Amanda Younger 27:16
Strange I like it. Yeah no I think there is…
Curtis Parks 27:18
That was my first comedy set in New York. On the L Train.
Amanda Younger 27:20
I think there’s an actual I think it’s just culturally known to it. There’s like a no speaking zone on the train. Like people talk and you’re like, why are you talking. And then, you know, I don’t know, a band comes on? Is there anything? What else is on the horizon for for oncoming traffic, for Curtis Parks and just in general? What what are you looking for or hoping for in the future here?
Curtis Parks 27:54
I mean, I just trying to just like I get I think the whole country doing this hard reset, just seeing what’s important in my own life, and making time for that, like, I’ve always done work around my life. You know, that’s kind of why we got into Well, at least why I got into the gig economy. I’ve always done the works to support my creative side. Like even before the recession, back in the day, I did this Shakespeare play and rehearse during the week and and to do a Shakespeare play in New York. I got paid like nothing. I yeah, I got paid nothing. Big. I think I actually paid I think I had to pay by one of my props or something. Oh, we got to tell the story of when we actually became our people don’t know. This was when we were we were driving TKO. We’re driving the car, this one, me and you I think we really became friends.
Amanda Younger 28:48
This is over time. I’m getting another drink.
Curtis Parks 28:51
Oh, yeah, get a drink. And we’re driving, I’m driving your navigating. So for some people that don’t know, they just had GPS all their life, we had MapQuest. MapQuest was the brand new thing, where you got to print the map and the directions at the hotel, like wow this the breakthrough of technology.
Amanda Younger 29:12
Excuse me, I have to use your business center, I have to print out some very important files. It’s called directions…
Curtis Parks 29:21
So so back was kind of get it back to events in the event world, not just us. But but this is about us an event world, and this is you know, you’re you’re still having to take the the almanac and the MapQuest and I remember, we’re going to I want to say Bowling Green or somewhere anyway, we’re going through a college campus.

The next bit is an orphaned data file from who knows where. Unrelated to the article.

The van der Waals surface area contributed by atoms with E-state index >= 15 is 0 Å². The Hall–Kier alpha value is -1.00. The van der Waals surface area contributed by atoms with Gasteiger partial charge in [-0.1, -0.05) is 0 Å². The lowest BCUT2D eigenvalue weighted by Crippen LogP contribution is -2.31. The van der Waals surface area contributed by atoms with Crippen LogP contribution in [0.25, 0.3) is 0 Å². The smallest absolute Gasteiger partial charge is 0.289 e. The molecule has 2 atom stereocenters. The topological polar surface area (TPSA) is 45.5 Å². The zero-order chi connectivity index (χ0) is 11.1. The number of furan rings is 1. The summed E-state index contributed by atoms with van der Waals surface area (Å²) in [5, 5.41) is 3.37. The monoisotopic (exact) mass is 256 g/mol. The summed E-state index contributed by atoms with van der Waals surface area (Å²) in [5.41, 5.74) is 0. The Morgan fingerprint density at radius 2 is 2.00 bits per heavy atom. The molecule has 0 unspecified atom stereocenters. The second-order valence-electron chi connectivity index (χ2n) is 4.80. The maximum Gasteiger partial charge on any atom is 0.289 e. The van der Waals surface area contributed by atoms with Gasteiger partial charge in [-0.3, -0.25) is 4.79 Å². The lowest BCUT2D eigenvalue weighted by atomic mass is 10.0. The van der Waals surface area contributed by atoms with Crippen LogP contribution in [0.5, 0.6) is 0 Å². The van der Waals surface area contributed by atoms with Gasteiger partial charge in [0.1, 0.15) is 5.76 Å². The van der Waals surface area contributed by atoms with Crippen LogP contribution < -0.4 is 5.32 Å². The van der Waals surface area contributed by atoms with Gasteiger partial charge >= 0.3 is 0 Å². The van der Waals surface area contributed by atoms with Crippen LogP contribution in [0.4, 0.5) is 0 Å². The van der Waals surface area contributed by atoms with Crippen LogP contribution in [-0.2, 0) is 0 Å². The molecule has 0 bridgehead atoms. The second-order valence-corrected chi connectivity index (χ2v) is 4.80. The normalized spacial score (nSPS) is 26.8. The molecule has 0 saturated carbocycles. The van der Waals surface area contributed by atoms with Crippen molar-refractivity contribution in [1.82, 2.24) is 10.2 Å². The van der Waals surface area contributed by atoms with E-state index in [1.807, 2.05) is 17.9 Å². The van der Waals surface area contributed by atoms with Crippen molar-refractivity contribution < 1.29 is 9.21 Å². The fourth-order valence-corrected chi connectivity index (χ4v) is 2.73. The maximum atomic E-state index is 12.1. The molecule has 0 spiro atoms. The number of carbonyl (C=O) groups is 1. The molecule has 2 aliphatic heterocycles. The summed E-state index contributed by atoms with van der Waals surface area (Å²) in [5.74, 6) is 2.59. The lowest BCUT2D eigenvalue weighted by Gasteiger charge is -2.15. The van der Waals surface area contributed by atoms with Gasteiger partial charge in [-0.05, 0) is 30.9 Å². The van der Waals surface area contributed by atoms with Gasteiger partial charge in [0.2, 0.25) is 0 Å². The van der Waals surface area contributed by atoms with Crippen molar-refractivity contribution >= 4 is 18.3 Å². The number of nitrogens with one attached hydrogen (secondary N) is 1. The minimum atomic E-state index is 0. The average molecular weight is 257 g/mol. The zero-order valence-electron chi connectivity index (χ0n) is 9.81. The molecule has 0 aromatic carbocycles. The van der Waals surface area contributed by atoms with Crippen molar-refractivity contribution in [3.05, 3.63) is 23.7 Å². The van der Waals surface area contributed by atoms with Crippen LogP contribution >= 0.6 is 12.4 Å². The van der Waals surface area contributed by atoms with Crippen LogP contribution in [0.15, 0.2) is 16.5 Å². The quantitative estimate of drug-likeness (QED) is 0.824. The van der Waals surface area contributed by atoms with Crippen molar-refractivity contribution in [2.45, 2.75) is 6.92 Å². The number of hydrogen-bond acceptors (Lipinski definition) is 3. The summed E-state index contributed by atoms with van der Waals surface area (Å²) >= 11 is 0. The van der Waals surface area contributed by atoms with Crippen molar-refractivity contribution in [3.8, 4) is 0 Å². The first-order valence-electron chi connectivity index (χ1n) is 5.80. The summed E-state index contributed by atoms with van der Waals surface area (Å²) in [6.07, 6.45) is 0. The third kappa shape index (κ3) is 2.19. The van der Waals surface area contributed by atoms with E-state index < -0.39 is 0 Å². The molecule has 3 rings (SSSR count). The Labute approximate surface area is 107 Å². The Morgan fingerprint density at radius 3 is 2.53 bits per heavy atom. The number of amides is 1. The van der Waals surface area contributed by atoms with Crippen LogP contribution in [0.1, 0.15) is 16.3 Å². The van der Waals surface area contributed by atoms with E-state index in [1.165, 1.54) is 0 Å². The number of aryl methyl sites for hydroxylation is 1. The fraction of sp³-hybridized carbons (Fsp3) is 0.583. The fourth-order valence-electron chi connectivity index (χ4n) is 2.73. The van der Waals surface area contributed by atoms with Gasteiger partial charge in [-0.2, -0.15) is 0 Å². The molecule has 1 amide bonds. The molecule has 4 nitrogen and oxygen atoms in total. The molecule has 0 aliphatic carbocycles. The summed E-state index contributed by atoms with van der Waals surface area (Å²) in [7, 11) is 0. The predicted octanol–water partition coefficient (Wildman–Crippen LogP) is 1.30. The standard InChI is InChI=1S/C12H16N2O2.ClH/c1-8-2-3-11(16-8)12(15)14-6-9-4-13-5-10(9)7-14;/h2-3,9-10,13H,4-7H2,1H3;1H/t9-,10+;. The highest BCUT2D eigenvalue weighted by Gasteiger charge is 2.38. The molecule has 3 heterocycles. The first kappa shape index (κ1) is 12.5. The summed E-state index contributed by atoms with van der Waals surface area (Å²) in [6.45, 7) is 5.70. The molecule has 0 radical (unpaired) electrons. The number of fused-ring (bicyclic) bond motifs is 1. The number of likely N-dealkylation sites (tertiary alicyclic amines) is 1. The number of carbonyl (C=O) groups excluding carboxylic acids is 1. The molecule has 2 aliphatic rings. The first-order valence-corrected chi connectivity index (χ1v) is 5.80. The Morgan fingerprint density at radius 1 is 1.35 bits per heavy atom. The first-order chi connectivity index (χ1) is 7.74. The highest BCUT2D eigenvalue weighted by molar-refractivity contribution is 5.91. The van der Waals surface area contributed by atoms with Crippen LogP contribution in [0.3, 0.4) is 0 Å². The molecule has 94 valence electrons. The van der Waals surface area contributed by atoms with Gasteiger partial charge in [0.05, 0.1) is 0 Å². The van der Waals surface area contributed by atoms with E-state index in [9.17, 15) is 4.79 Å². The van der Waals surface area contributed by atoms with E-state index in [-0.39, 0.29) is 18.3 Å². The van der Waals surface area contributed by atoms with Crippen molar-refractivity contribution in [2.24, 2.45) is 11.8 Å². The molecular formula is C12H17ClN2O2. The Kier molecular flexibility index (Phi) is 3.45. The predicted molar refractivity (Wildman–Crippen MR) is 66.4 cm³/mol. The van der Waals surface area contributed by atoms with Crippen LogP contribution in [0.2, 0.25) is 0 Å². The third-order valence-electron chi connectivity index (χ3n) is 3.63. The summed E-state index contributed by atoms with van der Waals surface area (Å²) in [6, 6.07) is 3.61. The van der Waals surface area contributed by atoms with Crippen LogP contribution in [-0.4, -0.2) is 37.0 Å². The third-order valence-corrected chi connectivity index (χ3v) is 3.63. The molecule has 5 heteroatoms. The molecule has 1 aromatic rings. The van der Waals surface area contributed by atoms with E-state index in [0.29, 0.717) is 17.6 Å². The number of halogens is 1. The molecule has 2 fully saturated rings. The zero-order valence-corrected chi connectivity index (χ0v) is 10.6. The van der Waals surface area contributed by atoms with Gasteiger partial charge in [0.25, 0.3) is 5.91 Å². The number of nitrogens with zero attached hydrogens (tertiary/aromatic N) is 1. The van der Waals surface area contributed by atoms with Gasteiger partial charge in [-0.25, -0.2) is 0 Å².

Amanda Younger 29:41
Curtis Parks 29:42
Oh, yeah, it was in Ohio somewhere. Definitely in Ohio. And we went to Ohio so many times. But we’re, we’re going through Ohio to the campus and we’re going one way you’re saying it’s this way and the manager and assistant manager pull up in the van, like you got to turn, we got a turn and I’m driving the truck and I’m driving the truck and you’re like, no, it’s this way they’re wrong. And I’m like, and I’m looking at the boss is telling me one way, you’re telling me one thing and I’m like, well, we’re partners in this wrong or right. And I think I think you’re right. But even if you’re wrong, we’re a team and I’m like, Oh,
Amanda Younger 30:16
And you were right… And I was
Curtis Parks 30:18
Of course you are right.
Amanda Younger 30:19
You know, I was like they’re reading the MapQuest wrong. I have learned how to read MapQuest. That was not our exit.
Curtis Parks 30:31
You were correct.
Amanda Younger 30:32
Because I’m doing MapQuest along with the map. Which I have gotten. It was like this big one of the the trucker Atlas ones. It’s laminated. So if you spill anything, it’s still okay. I had both out I was like, I got this. No, they’re wrong. Listen to me. I am your navigator. I am a shotgun. I’m telling you where to go. And you’re like, this says no… And we’re like, No, and I go, I know what they’re reading it wrong. I know exactly what’s happening. Right? They come down, listen to them.
Curtis Parks 31:07
Yep, I had the truck parked and open by that. We had the big box truck parked and open by the time they caught back up like, we’re here.
Amanda Younger 31:16
I got it. They’re like, sorry, I thought that thing was the thing. And when it said it, I was like, I know you did. I know. You’re almost sent us on a goose chase.
Curtis Parks 31:29
Yep, maybe we should get
Amanda Younger 31:30
Would have been on time and you’re welcome. To be on time.
Curtis Parks 31:34
The pilots got to trust their navigator. So
Amanda Younger 31:37
That’s right. Hi trusty navigator.
Curtis Parks 31:40
These new kids don’t know the hustle. They just got on their phone.